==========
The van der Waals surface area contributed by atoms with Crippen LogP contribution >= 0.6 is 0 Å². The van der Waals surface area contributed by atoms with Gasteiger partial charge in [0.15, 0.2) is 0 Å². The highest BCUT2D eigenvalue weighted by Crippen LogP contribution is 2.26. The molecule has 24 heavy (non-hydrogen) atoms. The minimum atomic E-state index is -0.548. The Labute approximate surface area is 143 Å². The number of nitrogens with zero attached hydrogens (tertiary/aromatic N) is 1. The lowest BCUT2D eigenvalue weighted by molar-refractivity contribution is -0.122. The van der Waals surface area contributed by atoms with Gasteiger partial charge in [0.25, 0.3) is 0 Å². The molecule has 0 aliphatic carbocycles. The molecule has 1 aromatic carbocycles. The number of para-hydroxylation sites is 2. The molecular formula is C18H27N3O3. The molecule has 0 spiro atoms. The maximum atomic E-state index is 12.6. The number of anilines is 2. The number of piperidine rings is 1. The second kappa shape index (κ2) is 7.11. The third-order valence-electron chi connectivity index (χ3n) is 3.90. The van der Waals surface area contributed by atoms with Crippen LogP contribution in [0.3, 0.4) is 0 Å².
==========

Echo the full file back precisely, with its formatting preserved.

The van der Waals surface area contributed by atoms with Crippen LogP contribution >= 0.6 is 0 Å². The van der Waals surface area contributed by atoms with Gasteiger partial charge in [0.15, 0.2) is 0 Å². The highest BCUT2D eigenvalue weighted by Crippen LogP contribution is 2.26. The molecule has 24 heavy (non-hydrogen) atoms. The minimum atomic E-state index is -0.548. The Labute approximate surface area is 143 Å². The number of nitrogens with zero attached hydrogens (tertiary/aromatic N) is 1. The lowest BCUT2D eigenvalue weighted by molar-refractivity contribution is -0.122. The van der Waals surface area contributed by atoms with Gasteiger partial charge in [0.25, 0.3) is 0 Å². The molecule has 0 aliphatic carbocycles. The molecule has 1 aromatic carbocycles. The number of para-hydroxylation sites is 2. The molecular formula is C18H27N3O3. The molecule has 0 spiro atoms. The maximum atomic E-state index is 12.6. The number of anilines is 2. The number of piperidine rings is 1. The second kappa shape index (κ2) is 7.11. The third-order valence-electron chi connectivity index (χ3n) is 3.90. The van der Waals surface area contributed by atoms with Crippen LogP contribution in [0.3, 0.4) is 0 Å².